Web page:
Chaucer and the History of English
Linguistic history, like all history, is written retrospectively. It is written from some historical vantage that allows a critic to survey what has been previously spoken and written and to decide which forms are representative, which aberrant, which tangential, and which proleptic in the ways they figure in a coherent account of language change and development. While speakers use language to accomplish specific tasks in specific situations, historians assemble these utterances into moments of stasis (like dialects or historical stages) and narratives of change. Classifying the linguistic record in this way, language historians make possible large conceptualizations of a sort that typically eludes speakers in ordinary conversation. In the case of second person personal pronouns, L, like other late-medieval writers, sometimes used singular and plural forms in imitation of the honorific patterns that occur in contemporary French. But he did so inconsistently, and scribes of PPl amplified this inconsistency. In fact, usage patterns in late-medieval poetry and prose in general suggest that honorific pronouns were stylistic choices but not part of Middle English grammar in the abstract. Poets like L can offer only limited insight into how late-medieval speakers used Middle English in everyday circumstances. (TWM)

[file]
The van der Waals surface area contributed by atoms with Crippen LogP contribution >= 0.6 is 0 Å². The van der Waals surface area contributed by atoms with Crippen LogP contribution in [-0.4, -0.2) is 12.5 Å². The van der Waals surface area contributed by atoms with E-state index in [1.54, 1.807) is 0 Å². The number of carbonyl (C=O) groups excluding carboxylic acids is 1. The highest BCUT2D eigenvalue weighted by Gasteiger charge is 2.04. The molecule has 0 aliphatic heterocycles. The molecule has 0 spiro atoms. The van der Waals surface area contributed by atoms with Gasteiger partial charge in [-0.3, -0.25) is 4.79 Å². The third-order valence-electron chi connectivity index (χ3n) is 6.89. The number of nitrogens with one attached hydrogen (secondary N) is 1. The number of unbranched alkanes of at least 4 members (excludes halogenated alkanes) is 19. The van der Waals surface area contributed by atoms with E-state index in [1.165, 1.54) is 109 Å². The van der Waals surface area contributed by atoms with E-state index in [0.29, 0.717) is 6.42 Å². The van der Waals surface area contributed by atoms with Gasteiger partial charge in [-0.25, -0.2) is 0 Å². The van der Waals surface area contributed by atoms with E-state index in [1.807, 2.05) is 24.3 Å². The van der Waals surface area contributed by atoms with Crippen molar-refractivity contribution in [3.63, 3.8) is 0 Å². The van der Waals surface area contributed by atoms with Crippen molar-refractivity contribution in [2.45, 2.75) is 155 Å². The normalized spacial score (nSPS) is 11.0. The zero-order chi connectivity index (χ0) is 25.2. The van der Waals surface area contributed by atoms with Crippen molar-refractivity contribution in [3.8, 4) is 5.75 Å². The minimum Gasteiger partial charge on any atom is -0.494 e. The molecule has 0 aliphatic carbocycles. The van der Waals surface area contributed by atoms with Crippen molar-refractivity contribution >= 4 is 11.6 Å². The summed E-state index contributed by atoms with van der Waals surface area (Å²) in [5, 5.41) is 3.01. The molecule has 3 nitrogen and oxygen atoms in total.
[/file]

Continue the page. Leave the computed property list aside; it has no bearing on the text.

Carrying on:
Speculum, 87 (2012), 147-75.
Machan, Tim William